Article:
In order to compensate for the change in the suspension geometry you introduced with the new size wheels, you would need to completely revisit the suspension geometry and this would require extensive modifications in most cases, far outside the resources of the average home mechanic. To correctly address these changes, you would literally need access to an alignment rack and the ability to fabricate custom control arms, and other suspension pieces.

Danger of Wheel Width

Which brings me to the first main point of this article. Given most people’s suspension tuning abilities and resources – straying far from the original tire and rim size will result in worsened handling and acceleration. In some cases, even downright dangerous handling characteristics at the limit , or in the event of a tire blow out or single wheel brake failure.

I’ll go ahead and brace myself for the “but Nathan!s”, but stick with me and I’ll explain why getting this point will put you miles ahead of everyone else on the street – and even save you a good bit of money and possibly even your life.

Wheel Width

Simply put, this is where everyone goes wrong. The actual tire width isn’t as important as the OFFSET of the wheel in this case however. Small changes in tire width are sometimes acceptable, though they still alter scrub radius, a key figure that determines how stable your car is, or isn’t at the limit.

You see, in order to fit wider wheels, typically folks use smaller offset wheels to accomplish this. The lower the offset, the closer the wheel face is to the hub. The opposite applies for those who fit larger offset wheels to push the tire edge out towards the fender.

In both cases, the scrub radius of the car is altered. It either becomes smaller or larger. Both can create dramatically different handling characteristics at the limit, and for the street especially, all of those are highly undesirable.

Symptoms of modified scrub radius include the tendency for the steering wheel to ‘rip’ out of the hands of the driver during hard braking or turning. The wheels will also tend to react violently to imperfections in the road surface, especially when being pushed.

Aside from safety, it should also be noted that given a stock suspension setup, or a simply lowered one, you will not gain any additional rubber on the road.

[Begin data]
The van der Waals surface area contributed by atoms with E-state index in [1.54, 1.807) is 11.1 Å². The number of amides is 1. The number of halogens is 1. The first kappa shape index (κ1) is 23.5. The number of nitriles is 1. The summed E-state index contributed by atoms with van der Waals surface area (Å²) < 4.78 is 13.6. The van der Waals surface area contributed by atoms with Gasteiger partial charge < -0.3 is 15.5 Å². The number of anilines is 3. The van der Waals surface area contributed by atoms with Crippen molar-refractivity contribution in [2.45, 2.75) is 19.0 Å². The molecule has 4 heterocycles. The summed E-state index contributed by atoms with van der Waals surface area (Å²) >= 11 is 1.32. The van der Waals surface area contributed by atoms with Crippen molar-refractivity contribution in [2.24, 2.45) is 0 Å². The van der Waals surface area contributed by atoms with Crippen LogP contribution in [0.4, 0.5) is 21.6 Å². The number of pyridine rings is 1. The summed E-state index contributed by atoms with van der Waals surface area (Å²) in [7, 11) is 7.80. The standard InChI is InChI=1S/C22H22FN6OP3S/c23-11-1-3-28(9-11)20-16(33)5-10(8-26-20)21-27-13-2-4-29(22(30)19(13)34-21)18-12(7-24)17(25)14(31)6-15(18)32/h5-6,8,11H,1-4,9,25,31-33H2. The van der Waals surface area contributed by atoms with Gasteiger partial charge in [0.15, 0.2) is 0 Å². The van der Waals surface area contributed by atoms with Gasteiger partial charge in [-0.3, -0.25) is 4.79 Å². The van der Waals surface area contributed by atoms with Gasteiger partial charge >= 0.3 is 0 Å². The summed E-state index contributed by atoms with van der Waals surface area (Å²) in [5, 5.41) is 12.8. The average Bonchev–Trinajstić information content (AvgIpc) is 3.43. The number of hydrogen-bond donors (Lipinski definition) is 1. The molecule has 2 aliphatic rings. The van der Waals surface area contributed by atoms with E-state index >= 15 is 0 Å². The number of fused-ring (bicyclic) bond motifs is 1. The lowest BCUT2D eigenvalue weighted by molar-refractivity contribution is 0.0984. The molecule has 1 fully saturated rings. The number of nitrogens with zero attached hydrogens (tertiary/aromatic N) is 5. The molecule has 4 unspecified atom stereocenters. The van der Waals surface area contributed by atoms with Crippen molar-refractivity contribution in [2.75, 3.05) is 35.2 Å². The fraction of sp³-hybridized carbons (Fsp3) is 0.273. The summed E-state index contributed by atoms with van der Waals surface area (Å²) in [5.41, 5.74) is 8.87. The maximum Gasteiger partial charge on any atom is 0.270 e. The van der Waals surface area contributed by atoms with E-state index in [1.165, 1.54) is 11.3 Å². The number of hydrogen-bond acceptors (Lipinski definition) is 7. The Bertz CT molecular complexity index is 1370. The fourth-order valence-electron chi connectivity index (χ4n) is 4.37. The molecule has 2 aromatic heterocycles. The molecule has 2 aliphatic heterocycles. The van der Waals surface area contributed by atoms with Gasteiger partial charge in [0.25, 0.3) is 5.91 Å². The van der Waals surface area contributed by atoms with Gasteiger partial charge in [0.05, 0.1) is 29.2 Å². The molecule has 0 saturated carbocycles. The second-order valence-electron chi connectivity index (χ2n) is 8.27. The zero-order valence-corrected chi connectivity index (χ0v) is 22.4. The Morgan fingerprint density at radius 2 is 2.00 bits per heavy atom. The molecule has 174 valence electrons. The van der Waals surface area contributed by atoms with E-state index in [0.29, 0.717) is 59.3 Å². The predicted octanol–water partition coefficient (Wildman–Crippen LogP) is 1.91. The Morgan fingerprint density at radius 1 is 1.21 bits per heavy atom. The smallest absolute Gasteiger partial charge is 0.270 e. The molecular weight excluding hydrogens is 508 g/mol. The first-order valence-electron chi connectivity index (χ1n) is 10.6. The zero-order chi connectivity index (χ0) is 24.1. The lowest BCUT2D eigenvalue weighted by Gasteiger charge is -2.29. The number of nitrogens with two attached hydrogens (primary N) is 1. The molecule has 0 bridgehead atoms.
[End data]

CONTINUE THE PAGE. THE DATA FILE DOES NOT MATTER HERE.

Think for a moment about an inflated balloon. When it is sitting on a table, there is no weight on the balloon and the air pressure inside the balloon is constant. If you let air out of the balloon, more of the balloon will touch the table. If you put more air in, less and less will touch the table. Think of that as tire pressure. Then, apply pressure with your hand. You’ll notice that you get more balloon on the table, the harder you press.

The point of this illustration is to illustrate that the rubber on the road is mostly a function of air pressure and weight on the tire. The actual tire size matters minimally.

Disclaimer (Added 7/25): Tires are infinitely more complex than a balloon. While the physics are at the very basic level the same, due to the complex construction of a tire, the basic physics are not a great model of what happens in the real world. It would take an extremely complicated simulator to even approach accurate predictions of tire width’s effect on a car especially at the limit. That said, the suspension geometry argument holds water. Contact patch is a little more debatable but from the data I’ve seen and from first hand experience, it seems that wider tires give more contact patch to a point, but then it goes backwards (less grip). It also is not easy to model or predict. The best method to find out if you’re competing is TRIAL AND ERROR, period. There’s no free lunch or general rule here. If you are not competing, then the advice given in this article is probably as close to accurate as it can be.